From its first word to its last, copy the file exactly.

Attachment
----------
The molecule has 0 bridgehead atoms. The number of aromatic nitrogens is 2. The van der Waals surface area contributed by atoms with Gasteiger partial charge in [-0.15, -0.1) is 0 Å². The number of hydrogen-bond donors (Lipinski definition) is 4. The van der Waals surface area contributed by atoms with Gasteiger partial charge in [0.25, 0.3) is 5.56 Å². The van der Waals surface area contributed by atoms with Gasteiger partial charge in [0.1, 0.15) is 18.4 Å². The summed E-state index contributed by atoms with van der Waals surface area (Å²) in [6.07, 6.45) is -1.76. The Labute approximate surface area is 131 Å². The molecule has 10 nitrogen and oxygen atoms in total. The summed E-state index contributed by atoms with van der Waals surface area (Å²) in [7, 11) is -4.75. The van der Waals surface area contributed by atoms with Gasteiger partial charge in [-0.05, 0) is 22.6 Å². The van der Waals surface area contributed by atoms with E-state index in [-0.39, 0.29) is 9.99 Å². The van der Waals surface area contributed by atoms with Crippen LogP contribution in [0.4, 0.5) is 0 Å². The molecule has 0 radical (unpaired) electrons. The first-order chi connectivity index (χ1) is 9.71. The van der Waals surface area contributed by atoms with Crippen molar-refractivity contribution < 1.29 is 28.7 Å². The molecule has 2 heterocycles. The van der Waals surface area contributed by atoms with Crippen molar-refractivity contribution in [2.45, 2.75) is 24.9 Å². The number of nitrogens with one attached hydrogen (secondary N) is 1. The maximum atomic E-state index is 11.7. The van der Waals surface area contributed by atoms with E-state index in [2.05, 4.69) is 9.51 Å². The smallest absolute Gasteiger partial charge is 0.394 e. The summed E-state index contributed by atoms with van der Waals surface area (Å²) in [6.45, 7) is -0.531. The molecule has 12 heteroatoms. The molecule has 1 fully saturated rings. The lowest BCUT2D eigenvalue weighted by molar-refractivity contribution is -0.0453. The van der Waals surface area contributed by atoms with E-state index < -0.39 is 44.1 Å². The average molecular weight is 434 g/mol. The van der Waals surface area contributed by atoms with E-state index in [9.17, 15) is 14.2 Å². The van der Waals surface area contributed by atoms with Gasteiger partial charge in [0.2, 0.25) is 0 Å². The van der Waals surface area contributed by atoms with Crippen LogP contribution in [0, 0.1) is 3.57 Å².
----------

The molecule has 0 bridgehead atoms. The number of aromatic nitrogens is 2. The van der Waals surface area contributed by atoms with Gasteiger partial charge in [-0.15, -0.1) is 0 Å². The number of hydrogen-bond donors (Lipinski definition) is 4. The van der Waals surface area contributed by atoms with Gasteiger partial charge in [0.25, 0.3) is 5.56 Å². The van der Waals surface area contributed by atoms with Gasteiger partial charge in [0.1, 0.15) is 18.4 Å². The summed E-state index contributed by atoms with van der Waals surface area (Å²) in [6.07, 6.45) is -1.76. The Labute approximate surface area is 131 Å². The molecule has 10 nitrogen and oxygen atoms in total. The summed E-state index contributed by atoms with van der Waals surface area (Å²) in [7, 11) is -4.75. The van der Waals surface area contributed by atoms with Gasteiger partial charge in [-0.05, 0) is 22.6 Å². The van der Waals surface area contributed by atoms with E-state index in [-0.39, 0.29) is 9.99 Å². The van der Waals surface area contributed by atoms with Crippen LogP contribution in [0.4, 0.5) is 0 Å². The molecule has 0 radical (unpaired) electrons. The first-order chi connectivity index (χ1) is 9.71. The van der Waals surface area contributed by atoms with Crippen molar-refractivity contribution < 1.29 is 28.7 Å². The molecule has 2 heterocycles. The van der Waals surface area contributed by atoms with Crippen molar-refractivity contribution in [2.45, 2.75) is 24.9 Å². The number of nitrogens with one attached hydrogen (secondary N) is 1. The maximum atomic E-state index is 11.7. The van der Waals surface area contributed by atoms with E-state index in [2.05, 4.69) is 9.51 Å². The smallest absolute Gasteiger partial charge is 0.394 e. The summed E-state index contributed by atoms with van der Waals surface area (Å²) in [6.45, 7) is -0.531. The molecule has 12 heteroatoms. The molecule has 1 fully saturated rings. The lowest BCUT2D eigenvalue weighted by molar-refractivity contribution is -0.0453. The van der Waals surface area contributed by atoms with E-state index < -0.39 is 44.1 Å². The average molecular weight is 434 g/mol. The van der Waals surface area contributed by atoms with E-state index in [9.17, 15) is 14.2 Å². The van der Waals surface area contributed by atoms with Gasteiger partial charge in [0.2, 0.25) is 0 Å². The van der Waals surface area contributed by atoms with Crippen LogP contribution in [0, 0.1) is 3.57 Å².